The first trial brought by special counsel John Durham has ended in an acquittal for Democratic attorney Michael Sussmann, and one legal expert explained why the case should never have been prosecuted.
Sussmann, a cybersecurity attorney who did some work for Hillary Clinton's campaign, was charged with lying to FBI agents in a case that smacked of prosecutorial overreach and political motives, argued former U.S. Attorney Dennnis Aftergut in a column for The Bulwark.
"It seemed that Durham was trying to justify the public money he’d wasted boosting Trump’s false narrative that it was the big, bad Clinton campaign behind the Trump-Russia investigation," Aftergut wrote.
Sussman had approached a friend at the FBI with a tip, which he insisted was not offered “on behalf of any client," about alleged communications between the Trump Organization and servers at the Kremlin-linked Alfa Bank, which was about to be reported in the media, but Durham failed to prove the attorney had revealed his suspicions as part of his legal work for Clinton's campaign.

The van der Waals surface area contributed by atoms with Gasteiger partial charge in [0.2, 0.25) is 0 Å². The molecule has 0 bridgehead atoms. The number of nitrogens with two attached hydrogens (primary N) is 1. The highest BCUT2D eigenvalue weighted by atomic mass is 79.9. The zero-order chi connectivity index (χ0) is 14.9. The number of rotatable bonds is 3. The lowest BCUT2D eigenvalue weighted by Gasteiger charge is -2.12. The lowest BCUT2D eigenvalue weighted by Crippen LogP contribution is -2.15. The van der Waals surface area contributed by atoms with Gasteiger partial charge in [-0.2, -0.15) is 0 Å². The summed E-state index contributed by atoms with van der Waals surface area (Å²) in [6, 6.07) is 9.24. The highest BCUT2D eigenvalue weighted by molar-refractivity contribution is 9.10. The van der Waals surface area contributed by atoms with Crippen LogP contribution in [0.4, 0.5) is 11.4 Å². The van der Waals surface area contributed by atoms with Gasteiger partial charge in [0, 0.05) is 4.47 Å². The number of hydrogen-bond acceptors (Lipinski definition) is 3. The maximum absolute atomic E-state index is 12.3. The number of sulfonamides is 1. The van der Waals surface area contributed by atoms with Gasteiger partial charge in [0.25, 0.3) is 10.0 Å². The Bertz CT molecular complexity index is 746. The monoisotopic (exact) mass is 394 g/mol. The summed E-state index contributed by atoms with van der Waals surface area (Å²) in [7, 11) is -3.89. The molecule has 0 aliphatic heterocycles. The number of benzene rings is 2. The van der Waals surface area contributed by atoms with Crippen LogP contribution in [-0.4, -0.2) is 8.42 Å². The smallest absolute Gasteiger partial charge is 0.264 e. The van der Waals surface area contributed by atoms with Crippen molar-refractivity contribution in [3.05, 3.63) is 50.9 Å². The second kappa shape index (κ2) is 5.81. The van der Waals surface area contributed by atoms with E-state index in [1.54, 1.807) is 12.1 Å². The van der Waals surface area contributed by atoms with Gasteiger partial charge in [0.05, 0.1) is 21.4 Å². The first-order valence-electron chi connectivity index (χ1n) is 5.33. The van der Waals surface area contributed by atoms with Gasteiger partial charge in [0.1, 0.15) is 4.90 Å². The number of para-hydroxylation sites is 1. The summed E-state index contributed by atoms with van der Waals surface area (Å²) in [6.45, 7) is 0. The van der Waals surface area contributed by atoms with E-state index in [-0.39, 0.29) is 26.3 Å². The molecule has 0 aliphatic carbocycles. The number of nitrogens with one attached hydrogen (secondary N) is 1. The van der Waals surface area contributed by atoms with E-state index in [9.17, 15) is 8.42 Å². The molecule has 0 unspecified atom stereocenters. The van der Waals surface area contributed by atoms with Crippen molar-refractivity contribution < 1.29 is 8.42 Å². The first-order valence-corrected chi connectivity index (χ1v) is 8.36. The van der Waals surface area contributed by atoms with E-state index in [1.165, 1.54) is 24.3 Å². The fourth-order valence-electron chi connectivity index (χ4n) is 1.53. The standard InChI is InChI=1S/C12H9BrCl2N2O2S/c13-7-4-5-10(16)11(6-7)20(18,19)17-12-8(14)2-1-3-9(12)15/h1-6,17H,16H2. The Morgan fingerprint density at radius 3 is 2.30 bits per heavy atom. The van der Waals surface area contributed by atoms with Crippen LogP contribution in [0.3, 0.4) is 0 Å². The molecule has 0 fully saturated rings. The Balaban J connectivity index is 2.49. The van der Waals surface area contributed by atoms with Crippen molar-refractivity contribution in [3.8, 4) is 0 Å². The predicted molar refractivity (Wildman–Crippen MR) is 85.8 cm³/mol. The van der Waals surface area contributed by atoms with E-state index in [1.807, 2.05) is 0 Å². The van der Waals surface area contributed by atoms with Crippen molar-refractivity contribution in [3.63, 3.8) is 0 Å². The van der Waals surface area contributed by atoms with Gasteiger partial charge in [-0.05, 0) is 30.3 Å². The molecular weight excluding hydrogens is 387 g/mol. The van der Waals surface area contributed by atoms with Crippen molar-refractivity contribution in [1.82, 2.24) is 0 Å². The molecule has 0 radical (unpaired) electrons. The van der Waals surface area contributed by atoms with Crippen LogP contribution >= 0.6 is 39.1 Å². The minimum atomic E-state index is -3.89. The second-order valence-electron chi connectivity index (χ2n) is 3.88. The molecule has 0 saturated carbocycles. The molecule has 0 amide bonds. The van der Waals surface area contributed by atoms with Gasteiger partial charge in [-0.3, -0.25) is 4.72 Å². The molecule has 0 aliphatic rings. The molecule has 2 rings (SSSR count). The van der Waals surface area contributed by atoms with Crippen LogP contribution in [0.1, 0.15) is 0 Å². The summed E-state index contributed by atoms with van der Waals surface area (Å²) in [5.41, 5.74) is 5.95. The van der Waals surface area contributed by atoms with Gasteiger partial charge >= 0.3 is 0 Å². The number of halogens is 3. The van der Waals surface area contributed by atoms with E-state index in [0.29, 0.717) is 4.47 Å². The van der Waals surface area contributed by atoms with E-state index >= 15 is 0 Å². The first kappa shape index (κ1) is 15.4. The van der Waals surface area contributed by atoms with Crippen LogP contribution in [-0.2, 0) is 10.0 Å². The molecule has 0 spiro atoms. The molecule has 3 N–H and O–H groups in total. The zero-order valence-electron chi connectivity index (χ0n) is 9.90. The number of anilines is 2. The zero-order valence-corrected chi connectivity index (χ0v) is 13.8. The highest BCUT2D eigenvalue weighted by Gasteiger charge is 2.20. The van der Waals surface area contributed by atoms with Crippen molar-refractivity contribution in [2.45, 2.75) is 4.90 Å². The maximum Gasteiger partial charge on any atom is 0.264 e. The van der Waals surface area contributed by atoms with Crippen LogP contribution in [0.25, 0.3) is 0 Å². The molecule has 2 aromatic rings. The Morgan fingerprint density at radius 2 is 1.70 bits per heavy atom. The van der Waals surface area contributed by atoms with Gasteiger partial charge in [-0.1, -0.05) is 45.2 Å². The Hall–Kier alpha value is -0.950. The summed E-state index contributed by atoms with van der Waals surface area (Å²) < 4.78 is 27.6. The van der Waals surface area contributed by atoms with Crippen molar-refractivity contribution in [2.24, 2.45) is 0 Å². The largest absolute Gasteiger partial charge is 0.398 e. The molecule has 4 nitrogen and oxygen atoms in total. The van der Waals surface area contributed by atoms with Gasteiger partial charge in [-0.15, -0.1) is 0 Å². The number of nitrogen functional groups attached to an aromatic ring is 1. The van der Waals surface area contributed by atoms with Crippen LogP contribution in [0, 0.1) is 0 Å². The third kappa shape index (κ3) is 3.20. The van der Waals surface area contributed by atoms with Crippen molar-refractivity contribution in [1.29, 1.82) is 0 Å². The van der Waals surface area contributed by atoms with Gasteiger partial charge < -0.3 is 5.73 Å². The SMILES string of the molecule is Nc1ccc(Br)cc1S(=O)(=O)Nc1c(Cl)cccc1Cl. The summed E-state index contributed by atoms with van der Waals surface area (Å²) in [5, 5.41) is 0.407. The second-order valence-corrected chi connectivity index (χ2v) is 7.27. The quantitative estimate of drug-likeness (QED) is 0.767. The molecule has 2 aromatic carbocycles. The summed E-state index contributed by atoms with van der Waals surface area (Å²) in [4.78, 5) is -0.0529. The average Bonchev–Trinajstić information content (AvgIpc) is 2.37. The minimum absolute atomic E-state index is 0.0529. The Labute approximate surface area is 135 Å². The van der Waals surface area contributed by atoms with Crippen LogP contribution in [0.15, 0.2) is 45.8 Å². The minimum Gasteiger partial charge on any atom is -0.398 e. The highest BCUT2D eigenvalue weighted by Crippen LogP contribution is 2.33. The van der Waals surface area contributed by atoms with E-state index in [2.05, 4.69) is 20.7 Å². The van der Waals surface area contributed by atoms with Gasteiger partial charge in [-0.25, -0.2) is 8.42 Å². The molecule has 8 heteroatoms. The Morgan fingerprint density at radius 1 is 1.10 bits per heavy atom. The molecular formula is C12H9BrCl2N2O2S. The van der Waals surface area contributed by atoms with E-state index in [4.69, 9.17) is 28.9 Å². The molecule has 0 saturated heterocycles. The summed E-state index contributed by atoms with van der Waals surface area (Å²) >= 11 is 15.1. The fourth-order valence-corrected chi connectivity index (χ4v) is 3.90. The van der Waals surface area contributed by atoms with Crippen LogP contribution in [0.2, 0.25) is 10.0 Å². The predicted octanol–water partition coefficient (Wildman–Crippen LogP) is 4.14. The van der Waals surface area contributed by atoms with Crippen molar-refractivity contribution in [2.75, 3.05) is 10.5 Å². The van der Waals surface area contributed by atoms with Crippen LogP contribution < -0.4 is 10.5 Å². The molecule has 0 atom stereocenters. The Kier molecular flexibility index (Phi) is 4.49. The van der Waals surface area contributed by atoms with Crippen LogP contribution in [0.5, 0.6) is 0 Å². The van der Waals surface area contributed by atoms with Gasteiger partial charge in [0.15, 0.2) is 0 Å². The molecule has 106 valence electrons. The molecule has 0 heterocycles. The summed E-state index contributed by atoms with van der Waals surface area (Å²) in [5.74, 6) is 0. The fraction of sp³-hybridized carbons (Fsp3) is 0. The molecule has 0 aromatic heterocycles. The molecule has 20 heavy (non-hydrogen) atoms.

“There is a difference between having a client," argued Sussmann's lawyer, "and doing something on their behalf.”
James Baker, the attorney's friend and the FBI's general counsel, testified that Sussmann helped him identify the reporter working on the story so the FBI could try to stop it before it jeopardized an investigation, and former Clinton campaign manager Robby Mook testified that the tipoff may have delayed publication of a story that would help her chances.
"What’s more, the prosecution had Sussmann’s client-billing sheets," Aftergut wrote. "While he charged the Clinton campaign for 'work on confidential project' the day he spoke to Baker, the billing entry did not mention the FBI. Previously, Sussmann had specifically billed other clients in other matters for 'meeting with FBI' when he did so on their behalf."
"Reasonable doubt screamed out," he added.